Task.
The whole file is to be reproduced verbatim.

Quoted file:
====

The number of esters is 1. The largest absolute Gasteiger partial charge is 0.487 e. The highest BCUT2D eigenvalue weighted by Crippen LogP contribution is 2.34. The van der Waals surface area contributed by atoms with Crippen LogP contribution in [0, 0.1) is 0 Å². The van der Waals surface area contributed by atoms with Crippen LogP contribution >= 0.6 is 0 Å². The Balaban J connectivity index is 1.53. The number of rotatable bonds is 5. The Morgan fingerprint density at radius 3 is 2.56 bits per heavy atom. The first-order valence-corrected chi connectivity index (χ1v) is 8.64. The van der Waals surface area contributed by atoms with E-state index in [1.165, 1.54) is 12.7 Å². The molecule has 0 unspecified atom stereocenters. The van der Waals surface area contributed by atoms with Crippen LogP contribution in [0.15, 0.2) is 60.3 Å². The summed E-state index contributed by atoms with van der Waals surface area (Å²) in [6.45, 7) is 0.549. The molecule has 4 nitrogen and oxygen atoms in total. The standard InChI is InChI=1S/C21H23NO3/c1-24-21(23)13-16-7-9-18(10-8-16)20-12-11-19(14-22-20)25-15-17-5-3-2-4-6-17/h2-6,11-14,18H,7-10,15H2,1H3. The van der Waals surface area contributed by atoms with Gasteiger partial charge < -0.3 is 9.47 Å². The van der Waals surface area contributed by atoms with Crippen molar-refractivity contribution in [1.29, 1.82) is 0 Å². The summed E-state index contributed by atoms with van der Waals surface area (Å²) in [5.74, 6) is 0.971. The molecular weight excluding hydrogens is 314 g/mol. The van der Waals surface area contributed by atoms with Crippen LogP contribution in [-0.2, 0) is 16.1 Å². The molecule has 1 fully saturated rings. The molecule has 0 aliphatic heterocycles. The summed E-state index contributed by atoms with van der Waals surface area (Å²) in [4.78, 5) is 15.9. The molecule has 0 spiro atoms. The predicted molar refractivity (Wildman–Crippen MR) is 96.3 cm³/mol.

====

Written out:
The number of esters is 1. The largest absolute Gasteiger partial charge is 0.487 e. The highest BCUT2D eigenvalue weighted by Crippen LogP contribution is 2.34. The van der Waals surface area contributed by atoms with Crippen LogP contribution in [0, 0.1) is 0 Å². The van der Waals surface area contributed by atoms with Crippen LogP contribution >= 0.6 is 0 Å². The Balaban J connectivity index is 1.53. The number of rotatable bonds is 5. The Morgan fingerprint density at radius 3 is 2.56 bits per heavy atom. The first-order valence-corrected chi connectivity index (χ1v) is 8.64. The van der Waals surface area contributed by atoms with E-state index in [1.165, 1.54) is 12.7 Å². The molecule has 0 unspecified atom stereocenters. The van der Waals surface area contributed by atoms with Crippen LogP contribution in [0.15, 0.2) is 60.3 Å². The summed E-state index contributed by atoms with van der Waals surface area (Å²) in [6.45, 7) is 0.549. The molecule has 4 nitrogen and oxygen atoms in total. The standard InChI is InChI=1S/C21H23NO3/c1-24-21(23)13-16-7-9-18(10-8-16)20-12-11-19(14-22-20)25-15-17-5-3-2-4-6-17/h2-6,11-14,18H,7-10,15H2,1H3. The van der Waals surface area contributed by atoms with Gasteiger partial charge < -0.3 is 9.47 Å². The van der Waals surface area contributed by atoms with Crippen molar-refractivity contribution in [1.29, 1.82) is 0 Å². The summed E-state index contributed by atoms with van der Waals surface area (Å²) in [5.74, 6) is 0.971. The molecular weight excluding hydrogens is 314 g/mol. The van der Waals surface area contributed by atoms with Crippen LogP contribution in [-0.2, 0) is 16.1 Å². The molecule has 1 fully saturated rings. The molecule has 0 aliphatic heterocycles. The summed E-state index contributed by atoms with van der Waals surface area (Å²) in [4.78, 5) is 15.9. The molecule has 0 spiro atoms. The predicted molar refractivity (Wildman–Crippen MR) is 96.3 cm³/mol.